Amazon.com is hoping to announce in the next few weeks that its popular Kindle e-book reader is back in stock, according to a company spokeswoman.
Amazon sold out of the Kindle in five-and-a-half hours on November 19, the day it first went on sale, said Amazon spokeswoman Heather Huntoon. It's been back-ordered since then.
"We've scrambled to increase our manufacturing capacity," she said. "We have been receiving preorders from customers, and we've continued to ship Kindles on a weekly basis. However, demand has outpaced supply at this point so we're hoping in the next few weeks to announce we are back in stock, so customers can order a Kindle and it will ship the same day."
The Kindle allows users to wirelessly download books, newspapers, magazines and blogs. The reader, which costs US$399, is the size of a paperback book and weighs 10.3 ounces. The device uses electronic paper, a high-resolution display technology, that provides a sharp black and white screen that's as easy to read as printed paper, the company said. Kindle uses Sprint's high-speed data network (EV-DO)for its wireless broadband connection.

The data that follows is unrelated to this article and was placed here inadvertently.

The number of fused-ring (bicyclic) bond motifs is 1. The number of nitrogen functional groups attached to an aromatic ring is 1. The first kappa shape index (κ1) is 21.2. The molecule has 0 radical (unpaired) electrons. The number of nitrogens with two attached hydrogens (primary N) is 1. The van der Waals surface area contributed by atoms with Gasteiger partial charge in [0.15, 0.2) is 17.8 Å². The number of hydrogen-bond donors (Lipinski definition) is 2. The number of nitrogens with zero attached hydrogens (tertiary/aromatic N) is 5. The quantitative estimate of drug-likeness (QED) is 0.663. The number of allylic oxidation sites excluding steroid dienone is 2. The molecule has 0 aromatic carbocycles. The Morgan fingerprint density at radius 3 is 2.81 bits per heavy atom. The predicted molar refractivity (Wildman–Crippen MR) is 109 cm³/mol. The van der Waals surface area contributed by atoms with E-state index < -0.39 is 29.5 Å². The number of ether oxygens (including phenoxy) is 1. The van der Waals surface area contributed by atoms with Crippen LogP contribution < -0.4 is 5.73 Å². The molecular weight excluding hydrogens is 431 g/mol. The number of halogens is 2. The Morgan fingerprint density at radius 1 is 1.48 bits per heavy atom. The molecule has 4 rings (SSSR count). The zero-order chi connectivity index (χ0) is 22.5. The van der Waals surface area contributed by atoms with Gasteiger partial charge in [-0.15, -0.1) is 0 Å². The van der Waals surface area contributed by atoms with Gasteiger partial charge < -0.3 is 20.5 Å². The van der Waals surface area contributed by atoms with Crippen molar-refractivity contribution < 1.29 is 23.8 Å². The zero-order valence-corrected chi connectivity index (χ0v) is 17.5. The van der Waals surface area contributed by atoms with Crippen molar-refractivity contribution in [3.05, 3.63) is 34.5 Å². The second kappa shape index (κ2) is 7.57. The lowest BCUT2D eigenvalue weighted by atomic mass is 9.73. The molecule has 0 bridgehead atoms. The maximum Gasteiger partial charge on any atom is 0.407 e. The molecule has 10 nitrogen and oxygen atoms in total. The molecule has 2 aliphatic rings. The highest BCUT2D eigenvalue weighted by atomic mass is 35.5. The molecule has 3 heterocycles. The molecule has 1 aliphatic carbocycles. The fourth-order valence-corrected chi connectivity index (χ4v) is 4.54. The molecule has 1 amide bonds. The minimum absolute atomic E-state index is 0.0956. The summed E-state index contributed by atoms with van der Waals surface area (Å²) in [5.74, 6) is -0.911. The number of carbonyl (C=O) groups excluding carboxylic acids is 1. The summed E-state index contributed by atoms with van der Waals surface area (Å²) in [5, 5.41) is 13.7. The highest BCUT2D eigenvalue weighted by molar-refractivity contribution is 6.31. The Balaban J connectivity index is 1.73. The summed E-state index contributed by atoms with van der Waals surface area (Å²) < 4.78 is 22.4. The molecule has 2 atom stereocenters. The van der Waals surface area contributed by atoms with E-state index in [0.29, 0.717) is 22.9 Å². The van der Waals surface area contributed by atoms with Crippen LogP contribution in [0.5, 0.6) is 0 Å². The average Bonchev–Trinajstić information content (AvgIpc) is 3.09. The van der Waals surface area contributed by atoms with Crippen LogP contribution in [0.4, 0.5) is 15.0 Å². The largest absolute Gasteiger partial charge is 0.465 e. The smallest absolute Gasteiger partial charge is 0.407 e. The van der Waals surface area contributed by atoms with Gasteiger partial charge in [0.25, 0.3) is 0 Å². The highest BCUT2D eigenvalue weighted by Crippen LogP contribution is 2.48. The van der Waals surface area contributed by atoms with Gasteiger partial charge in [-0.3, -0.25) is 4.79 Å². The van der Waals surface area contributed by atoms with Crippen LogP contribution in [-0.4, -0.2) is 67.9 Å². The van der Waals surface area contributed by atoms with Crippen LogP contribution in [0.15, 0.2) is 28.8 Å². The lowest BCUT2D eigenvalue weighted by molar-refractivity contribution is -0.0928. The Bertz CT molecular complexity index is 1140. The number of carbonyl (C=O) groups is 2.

Huntoon said that although Amazon expected a positive consumer reaction when the device was released, user demand has "absolutely blown us away."
"We looked at our consumer electronics store and projected supply and demand off that," she said. "We had a high expectation for Kindle, and we're very pleased with the high demand for it."
Customers are continuing to preorder the Kindle, and once it's back in stock, Huntoon said the company hopes it will be able to keep up with the demand. She declined to say how many Kindles have been shipped or how many are on back order.
Richard Shim, an analyst at IDC, said he also was surprised by the response to the Kindle.
"E-books were kind of a dormant market, and there wasn't a tremendous amount of demand for this type of product, mainly because previous products had been pretty much duds," he said. "But whenever you can marry a device with a wireless service, particularly with carriers, it's a real coup, and the Kindle made a lot of sense in terms of integrating hardware with wireless service."
Shim said one of the reasons the Kindle took off in the marketplace is because Amazon did a good job of generating buzz around it. Amazon also did a good job with its pricing structure for the books, with book downloads at predominantly US$9.99. However, to continue selling the Kindle in the long term, he said Amazon needs to make the device more affordable for those who would like one but think the US$399 price tag is too expensive.